’It’s horrible,’ said one alumna who has been financially supportive of the school, and like nearly everyone interviewed about what happened, declined to be identified for fear of upsetting school leaders. ‘Why should anyone know how much I have given and whether my kid got in or didn’t get in or even applied?’”
Prospects and donors care about their privacy. They do not want to feel that they are being spied on. They do not want private information about themselves or, especially, their children disseminated to friends and acquaintances. Dalton overstepped by releasing admissions information about alumni children, something acknowledged by the School:
’We apologize for and deeply regret the release of this information,’ said the letter, written by Ellen Stein, the head of school. ‘We are reviewing our protocols to ensure that information about the admissions status of all Dalton families and applicants is protected and remains confidential. We have reached out to apologize personally to those 11 alumni whose names were listed.’”
While I applaud Dalton for reviewing its data protocols after the inappropriate release of private information, it would have been far better if it had had this review before a problem occurred. You now have that opportunity.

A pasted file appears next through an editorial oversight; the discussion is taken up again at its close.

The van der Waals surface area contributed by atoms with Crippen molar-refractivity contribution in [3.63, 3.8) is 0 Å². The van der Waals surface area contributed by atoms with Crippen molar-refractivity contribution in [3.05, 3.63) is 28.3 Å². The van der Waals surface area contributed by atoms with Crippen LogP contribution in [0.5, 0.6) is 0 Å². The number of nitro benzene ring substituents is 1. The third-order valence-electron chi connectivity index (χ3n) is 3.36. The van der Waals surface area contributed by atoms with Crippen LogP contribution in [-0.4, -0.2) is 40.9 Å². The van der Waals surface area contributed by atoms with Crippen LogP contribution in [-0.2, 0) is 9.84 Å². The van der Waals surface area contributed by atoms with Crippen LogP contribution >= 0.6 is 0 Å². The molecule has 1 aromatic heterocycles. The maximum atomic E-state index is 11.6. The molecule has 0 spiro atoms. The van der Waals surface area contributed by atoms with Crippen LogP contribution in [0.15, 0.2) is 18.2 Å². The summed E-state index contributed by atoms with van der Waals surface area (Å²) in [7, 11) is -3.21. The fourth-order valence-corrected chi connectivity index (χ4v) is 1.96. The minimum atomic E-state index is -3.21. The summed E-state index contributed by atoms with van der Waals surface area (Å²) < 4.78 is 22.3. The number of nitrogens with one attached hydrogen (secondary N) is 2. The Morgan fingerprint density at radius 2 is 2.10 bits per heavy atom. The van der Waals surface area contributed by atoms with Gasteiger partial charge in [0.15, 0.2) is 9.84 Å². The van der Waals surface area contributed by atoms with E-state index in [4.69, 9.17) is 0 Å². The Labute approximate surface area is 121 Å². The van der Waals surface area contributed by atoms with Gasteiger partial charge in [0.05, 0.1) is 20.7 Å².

Before a crisis happens at your organization, take the time to review your organization’s own prospect research and information sharing protocols.
Here are some tips to guide you during your review:
1. Be donor-centered. Your entire development program should be donor-centered. This includes prospect research and information sharing. Consider how your donors would feel if they looked at their own prospect record in your system. Would they think you overstepped? Would they think you invaded their privacy? Would they think the information you have is appropriate?